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A New Video Essay Asks — and Answers — an Important Question: ‘What Does a Wes Anderson Movie Sound Like?’

A picture is worth a thousand words, but so are these sounds.

"Isle of Dogs"

“Isle of Dogs”

Wes Anderson is well known for meticulously crafting his cinematic worlds, but the “Isle of Dogs” director tends to get more attention for his visuals than he does for his sounds. Fandor has published a new video essay of sorts in an effort to correct that oversight: “What Does a Wes Anderson Movie Sound Like?” Though barely 90 seconds long, it’s an insightful look at the director’s aural technique. Watch it here.

Here’s the statement Luís Azevedo wrote to accompany his video:

“When you think of director Wes Anderson certain things come to mind: His use of modern yet classic colors, like Millennial Pink, the whimsical way he approaches storytelling, and his predilection for arranging his shots symmetrically are considered hallmarks. But what might not come immediately to mind is Anderson’s use of soundscapes. Besides his evocative soundtracks, Anderson uses ambient sound and foley techniques for a number of effects, from complimenting the preciousness of a moment to suddenly upending and frightening his characters. Watch – and listen – as we demonstrate how Wes Anderson creates moments of wonder, tension, and dramatic atmosphere through his use of sound.”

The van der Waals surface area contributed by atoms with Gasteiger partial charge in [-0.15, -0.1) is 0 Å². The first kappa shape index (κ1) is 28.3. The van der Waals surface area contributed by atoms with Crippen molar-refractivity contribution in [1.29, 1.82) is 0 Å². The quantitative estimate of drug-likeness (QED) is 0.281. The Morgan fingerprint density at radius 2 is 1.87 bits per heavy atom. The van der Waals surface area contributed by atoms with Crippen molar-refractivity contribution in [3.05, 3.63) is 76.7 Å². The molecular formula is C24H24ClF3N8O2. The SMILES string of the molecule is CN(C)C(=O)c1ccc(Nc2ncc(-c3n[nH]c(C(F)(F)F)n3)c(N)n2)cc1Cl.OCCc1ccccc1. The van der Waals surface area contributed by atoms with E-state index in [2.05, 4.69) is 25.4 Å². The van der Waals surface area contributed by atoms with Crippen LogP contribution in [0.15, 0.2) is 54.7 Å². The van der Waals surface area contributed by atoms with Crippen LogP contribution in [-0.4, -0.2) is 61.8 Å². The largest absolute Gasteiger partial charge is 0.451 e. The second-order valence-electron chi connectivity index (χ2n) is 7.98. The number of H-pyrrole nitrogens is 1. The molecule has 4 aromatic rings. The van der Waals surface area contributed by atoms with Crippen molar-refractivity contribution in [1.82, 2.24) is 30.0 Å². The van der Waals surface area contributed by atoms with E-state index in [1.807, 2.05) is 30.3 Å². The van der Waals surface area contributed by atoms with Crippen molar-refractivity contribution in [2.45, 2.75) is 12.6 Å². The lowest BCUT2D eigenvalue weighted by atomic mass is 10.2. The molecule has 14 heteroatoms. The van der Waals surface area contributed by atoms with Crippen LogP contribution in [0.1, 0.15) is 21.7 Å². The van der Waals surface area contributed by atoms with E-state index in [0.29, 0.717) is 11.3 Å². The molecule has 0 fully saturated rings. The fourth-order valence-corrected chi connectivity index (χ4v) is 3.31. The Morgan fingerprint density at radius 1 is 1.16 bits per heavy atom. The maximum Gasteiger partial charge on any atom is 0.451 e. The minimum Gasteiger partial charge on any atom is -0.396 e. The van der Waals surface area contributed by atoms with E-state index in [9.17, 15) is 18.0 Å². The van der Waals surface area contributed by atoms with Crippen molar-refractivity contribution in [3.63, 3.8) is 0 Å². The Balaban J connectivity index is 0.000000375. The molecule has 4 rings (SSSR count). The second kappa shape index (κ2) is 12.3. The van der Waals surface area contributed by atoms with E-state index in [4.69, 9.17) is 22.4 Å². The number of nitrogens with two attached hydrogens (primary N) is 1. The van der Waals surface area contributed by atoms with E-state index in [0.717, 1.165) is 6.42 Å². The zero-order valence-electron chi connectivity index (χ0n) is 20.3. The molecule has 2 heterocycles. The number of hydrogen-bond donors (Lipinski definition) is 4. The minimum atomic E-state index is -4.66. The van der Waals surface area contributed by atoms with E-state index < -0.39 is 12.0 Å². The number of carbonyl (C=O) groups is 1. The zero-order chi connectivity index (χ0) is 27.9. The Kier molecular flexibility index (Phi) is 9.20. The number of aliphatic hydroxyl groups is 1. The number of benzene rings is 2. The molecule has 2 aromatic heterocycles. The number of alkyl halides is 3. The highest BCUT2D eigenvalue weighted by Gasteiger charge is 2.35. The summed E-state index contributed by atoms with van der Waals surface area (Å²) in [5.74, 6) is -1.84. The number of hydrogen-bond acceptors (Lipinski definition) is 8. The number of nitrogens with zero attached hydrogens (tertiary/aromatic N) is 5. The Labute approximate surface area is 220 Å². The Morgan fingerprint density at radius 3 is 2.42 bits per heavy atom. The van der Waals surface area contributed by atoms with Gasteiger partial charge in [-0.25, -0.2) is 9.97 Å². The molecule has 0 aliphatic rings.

The video contains brief, spliced-together clips of the most sonically distinct moments from Anderson’s films: bread and cheese being sliced in “The Grand Budapest Hotel,” a mole playing piano in “Fantastic Mr. Fox,” a marching band in “Rushmore,” bells ringing in “Moonrise Kingdom.”

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